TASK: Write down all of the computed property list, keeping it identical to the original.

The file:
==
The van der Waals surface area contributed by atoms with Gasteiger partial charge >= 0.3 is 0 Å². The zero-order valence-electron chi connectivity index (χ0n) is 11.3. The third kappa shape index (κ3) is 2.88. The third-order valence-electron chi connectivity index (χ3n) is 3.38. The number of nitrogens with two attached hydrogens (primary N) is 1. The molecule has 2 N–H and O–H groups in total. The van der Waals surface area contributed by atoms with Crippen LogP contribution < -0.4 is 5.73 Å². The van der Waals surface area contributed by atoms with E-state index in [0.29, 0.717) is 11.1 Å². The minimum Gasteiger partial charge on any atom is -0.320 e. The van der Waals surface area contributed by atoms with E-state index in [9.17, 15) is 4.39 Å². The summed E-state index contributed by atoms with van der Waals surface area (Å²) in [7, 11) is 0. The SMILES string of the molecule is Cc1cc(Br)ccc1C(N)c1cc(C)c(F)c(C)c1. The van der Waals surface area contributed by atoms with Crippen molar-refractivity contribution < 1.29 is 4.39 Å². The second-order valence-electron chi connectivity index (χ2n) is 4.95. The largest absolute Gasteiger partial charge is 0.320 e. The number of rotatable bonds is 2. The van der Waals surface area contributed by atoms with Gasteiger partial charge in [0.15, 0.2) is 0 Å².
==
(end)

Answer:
The van der Waals surface area contributed by atoms with Gasteiger partial charge >= 0.3 is 0 Å². The zero-order valence-electron chi connectivity index (χ0n) is 11.3. The third kappa shape index (κ3) is 2.88. The third-order valence-electron chi connectivity index (χ3n) is 3.38. The number of nitrogens with two attached hydrogens (primary N) is 1. The molecule has 2 N–H and O–H groups in total. The van der Waals surface area contributed by atoms with Crippen LogP contribution < -0.4 is 5.73 Å². The van der Waals surface area contributed by atoms with E-state index in [0.29, 0.717) is 11.1 Å². The minimum Gasteiger partial charge on any atom is -0.320 e. The van der Waals surface area contributed by atoms with E-state index in [9.17, 15) is 4.39 Å². The summed E-state index contributed by atoms with van der Waals surface area (Å²) in [7, 11) is 0. The SMILES string of the molecule is Cc1cc(Br)ccc1C(N)c1cc(C)c(F)c(C)c1. The van der Waals surface area contributed by atoms with Crippen molar-refractivity contribution < 1.29 is 4.39 Å². The second-order valence-electron chi connectivity index (χ2n) is 4.95. The largest absolute Gasteiger partial charge is 0.320 e. The number of rotatable bonds is 2. The van der Waals surface area contributed by atoms with Gasteiger partial charge in [0.15, 0.2) is 0 Å².